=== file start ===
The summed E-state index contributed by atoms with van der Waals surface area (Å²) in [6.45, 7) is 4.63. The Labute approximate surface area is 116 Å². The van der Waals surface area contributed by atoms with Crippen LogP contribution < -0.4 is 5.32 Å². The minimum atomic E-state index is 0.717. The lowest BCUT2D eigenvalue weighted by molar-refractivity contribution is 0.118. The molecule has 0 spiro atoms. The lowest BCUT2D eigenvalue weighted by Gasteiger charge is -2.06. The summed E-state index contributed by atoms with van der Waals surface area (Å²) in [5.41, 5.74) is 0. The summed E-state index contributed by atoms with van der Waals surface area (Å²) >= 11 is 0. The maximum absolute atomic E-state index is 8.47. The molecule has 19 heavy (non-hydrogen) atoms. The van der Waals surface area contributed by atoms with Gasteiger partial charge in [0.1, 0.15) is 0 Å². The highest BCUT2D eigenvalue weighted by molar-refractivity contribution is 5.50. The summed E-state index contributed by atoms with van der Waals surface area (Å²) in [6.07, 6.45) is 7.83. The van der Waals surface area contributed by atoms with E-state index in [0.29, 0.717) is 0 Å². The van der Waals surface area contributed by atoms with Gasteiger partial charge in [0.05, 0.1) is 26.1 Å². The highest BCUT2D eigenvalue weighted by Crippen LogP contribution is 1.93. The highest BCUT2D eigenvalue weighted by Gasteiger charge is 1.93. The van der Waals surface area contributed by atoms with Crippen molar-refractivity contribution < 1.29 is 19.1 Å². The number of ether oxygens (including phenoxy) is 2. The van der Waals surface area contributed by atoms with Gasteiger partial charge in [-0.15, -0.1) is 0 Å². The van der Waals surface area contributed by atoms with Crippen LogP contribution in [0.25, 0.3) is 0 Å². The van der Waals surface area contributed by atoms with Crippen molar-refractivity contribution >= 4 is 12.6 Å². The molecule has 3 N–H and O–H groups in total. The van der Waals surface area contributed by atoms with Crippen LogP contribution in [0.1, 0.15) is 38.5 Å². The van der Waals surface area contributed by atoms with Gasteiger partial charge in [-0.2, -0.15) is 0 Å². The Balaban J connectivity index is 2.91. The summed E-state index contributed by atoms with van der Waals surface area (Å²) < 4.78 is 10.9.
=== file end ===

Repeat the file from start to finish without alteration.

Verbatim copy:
The summed E-state index contributed by atoms with van der Waals surface area (Å²) in [6.45, 7) is 4.63. The Labute approximate surface area is 116 Å². The van der Waals surface area contributed by atoms with Crippen LogP contribution < -0.4 is 5.32 Å². The minimum atomic E-state index is 0.717. The lowest BCUT2D eigenvalue weighted by molar-refractivity contribution is 0.118. The molecule has 0 spiro atoms. The lowest BCUT2D eigenvalue weighted by Gasteiger charge is -2.06. The summed E-state index contributed by atoms with van der Waals surface area (Å²) in [5.41, 5.74) is 0. The summed E-state index contributed by atoms with van der Waals surface area (Å²) >= 11 is 0. The maximum absolute atomic E-state index is 8.47. The molecule has 19 heavy (non-hydrogen) atoms. The van der Waals surface area contributed by atoms with Gasteiger partial charge in [0.1, 0.15) is 0 Å². The highest BCUT2D eigenvalue weighted by molar-refractivity contribution is 5.50. The summed E-state index contributed by atoms with van der Waals surface area (Å²) in [6.07, 6.45) is 7.83. The van der Waals surface area contributed by atoms with E-state index in [0.29, 0.717) is 0 Å². The van der Waals surface area contributed by atoms with Gasteiger partial charge in [0.05, 0.1) is 26.1 Å². The highest BCUT2D eigenvalue weighted by Crippen LogP contribution is 1.93. The highest BCUT2D eigenvalue weighted by Gasteiger charge is 1.93. The van der Waals surface area contributed by atoms with Crippen molar-refractivity contribution < 1.29 is 19.1 Å². The number of ether oxygens (including phenoxy) is 2. The van der Waals surface area contributed by atoms with Gasteiger partial charge in [-0.15, -0.1) is 0 Å². The van der Waals surface area contributed by atoms with Crippen LogP contribution in [0.25, 0.3) is 0 Å². The van der Waals surface area contributed by atoms with Crippen molar-refractivity contribution >= 4 is 12.6 Å². The molecule has 3 N–H and O–H groups in total. The van der Waals surface area contributed by atoms with Crippen LogP contribution in [0.1, 0.15) is 38.5 Å². The van der Waals surface area contributed by atoms with Gasteiger partial charge in [-0.2, -0.15) is 0 Å². The Balaban J connectivity index is 2.91. The summed E-state index contributed by atoms with van der Waals surface area (Å²) < 4.78 is 10.9.